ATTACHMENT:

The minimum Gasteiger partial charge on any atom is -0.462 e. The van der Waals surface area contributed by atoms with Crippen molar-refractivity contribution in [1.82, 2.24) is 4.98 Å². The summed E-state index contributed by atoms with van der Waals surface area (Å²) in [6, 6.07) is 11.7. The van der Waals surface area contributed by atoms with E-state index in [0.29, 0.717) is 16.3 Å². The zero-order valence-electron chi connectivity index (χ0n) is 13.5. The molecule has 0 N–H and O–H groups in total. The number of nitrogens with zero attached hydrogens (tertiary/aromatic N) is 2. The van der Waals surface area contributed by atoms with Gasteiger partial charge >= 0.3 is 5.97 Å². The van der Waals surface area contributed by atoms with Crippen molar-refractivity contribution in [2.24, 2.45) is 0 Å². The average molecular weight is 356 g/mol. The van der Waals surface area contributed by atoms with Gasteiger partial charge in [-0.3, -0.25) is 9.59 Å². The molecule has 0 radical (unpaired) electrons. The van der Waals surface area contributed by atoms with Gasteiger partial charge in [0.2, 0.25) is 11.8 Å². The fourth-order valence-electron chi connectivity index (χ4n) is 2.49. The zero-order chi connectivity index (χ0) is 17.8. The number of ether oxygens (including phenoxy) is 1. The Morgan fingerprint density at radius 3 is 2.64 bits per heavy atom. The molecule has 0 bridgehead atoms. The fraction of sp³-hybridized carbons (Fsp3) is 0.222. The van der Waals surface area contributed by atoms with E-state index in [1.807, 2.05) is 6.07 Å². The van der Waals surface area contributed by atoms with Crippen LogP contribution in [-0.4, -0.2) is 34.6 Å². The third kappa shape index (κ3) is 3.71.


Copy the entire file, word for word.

The minimum Gasteiger partial charge on any atom is -0.462 e. The van der Waals surface area contributed by atoms with Crippen molar-refractivity contribution in [1.82, 2.24) is 4.98 Å². The summed E-state index contributed by atoms with van der Waals surface area (Å²) in [6, 6.07) is 11.7. The van der Waals surface area contributed by atoms with E-state index in [0.29, 0.717) is 16.3 Å². The zero-order valence-electron chi connectivity index (χ0n) is 13.5. The molecule has 0 N–H and O–H groups in total. The number of nitrogens with zero attached hydrogens (tertiary/aromatic N) is 2. The van der Waals surface area contributed by atoms with Gasteiger partial charge >= 0.3 is 5.97 Å². The van der Waals surface area contributed by atoms with Crippen molar-refractivity contribution in [2.24, 2.45) is 0 Å². The average molecular weight is 356 g/mol. The van der Waals surface area contributed by atoms with Gasteiger partial charge in [-0.3, -0.25) is 9.59 Å². The molecule has 0 radical (unpaired) electrons. The van der Waals surface area contributed by atoms with Gasteiger partial charge in [0.2, 0.25) is 11.8 Å². The fourth-order valence-electron chi connectivity index (χ4n) is 2.49. The zero-order chi connectivity index (χ0) is 17.8. The number of ether oxygens (including phenoxy) is 1. The Morgan fingerprint density at radius 3 is 2.64 bits per heavy atom. The molecule has 0 bridgehead atoms. The fraction of sp³-hybridized carbons (Fsp3) is 0.222. The van der Waals surface area contributed by atoms with E-state index in [1.807, 2.05) is 6.07 Å². The van der Waals surface area contributed by atoms with Crippen LogP contribution in [-0.4, -0.2) is 34.6 Å². The third kappa shape index (κ3) is 3.71.